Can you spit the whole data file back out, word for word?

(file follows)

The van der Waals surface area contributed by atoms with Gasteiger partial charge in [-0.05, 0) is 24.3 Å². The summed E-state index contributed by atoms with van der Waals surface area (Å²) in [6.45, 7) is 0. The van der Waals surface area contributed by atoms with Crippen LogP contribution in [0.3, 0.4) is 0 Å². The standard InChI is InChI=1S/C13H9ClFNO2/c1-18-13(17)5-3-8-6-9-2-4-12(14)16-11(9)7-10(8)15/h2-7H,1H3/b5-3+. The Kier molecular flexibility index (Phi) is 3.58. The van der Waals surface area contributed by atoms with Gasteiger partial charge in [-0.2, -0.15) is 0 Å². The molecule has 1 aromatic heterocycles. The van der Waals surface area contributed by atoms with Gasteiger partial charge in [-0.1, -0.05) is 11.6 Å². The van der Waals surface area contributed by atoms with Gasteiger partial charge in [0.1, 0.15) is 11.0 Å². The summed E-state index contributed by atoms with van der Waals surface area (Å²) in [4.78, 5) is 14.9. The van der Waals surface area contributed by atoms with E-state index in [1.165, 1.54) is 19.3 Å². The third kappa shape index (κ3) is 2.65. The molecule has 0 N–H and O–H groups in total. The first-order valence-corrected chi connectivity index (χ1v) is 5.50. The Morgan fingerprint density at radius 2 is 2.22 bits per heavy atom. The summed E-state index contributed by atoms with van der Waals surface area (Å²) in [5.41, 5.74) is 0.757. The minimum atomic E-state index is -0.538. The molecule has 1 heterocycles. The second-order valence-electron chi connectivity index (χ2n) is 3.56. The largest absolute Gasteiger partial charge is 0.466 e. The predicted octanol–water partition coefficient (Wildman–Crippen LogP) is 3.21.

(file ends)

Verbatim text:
The van der Waals surface area contributed by atoms with Gasteiger partial charge in [-0.05, 0) is 24.3 Å². The summed E-state index contributed by atoms with van der Waals surface area (Å²) in [6.45, 7) is 0. The van der Waals surface area contributed by atoms with Crippen LogP contribution in [0.3, 0.4) is 0 Å². The standard InChI is InChI=1S/C13H9ClFNO2/c1-18-13(17)5-3-8-6-9-2-4-12(14)16-11(9)7-10(8)15/h2-7H,1H3/b5-3+. The Kier molecular flexibility index (Phi) is 3.58. The van der Waals surface area contributed by atoms with Gasteiger partial charge in [-0.2, -0.15) is 0 Å². The molecule has 1 aromatic heterocycles. The van der Waals surface area contributed by atoms with Gasteiger partial charge in [-0.1, -0.05) is 11.6 Å². The van der Waals surface area contributed by atoms with Gasteiger partial charge in [0.1, 0.15) is 11.0 Å². The summed E-state index contributed by atoms with van der Waals surface area (Å²) in [4.78, 5) is 14.9. The van der Waals surface area contributed by atoms with E-state index in [1.165, 1.54) is 19.3 Å². The third kappa shape index (κ3) is 2.65. The molecule has 0 N–H and O–H groups in total. The first-order valence-corrected chi connectivity index (χ1v) is 5.50. The Morgan fingerprint density at radius 2 is 2.22 bits per heavy atom. The summed E-state index contributed by atoms with van der Waals surface area (Å²) in [5.41, 5.74) is 0.757. The minimum atomic E-state index is -0.538. The molecule has 1 heterocycles. The second-order valence-electron chi connectivity index (χ2n) is 3.56. The largest absolute Gasteiger partial charge is 0.466 e. The predicted octanol–water partition coefficient (Wildman–Crippen LogP) is 3.21.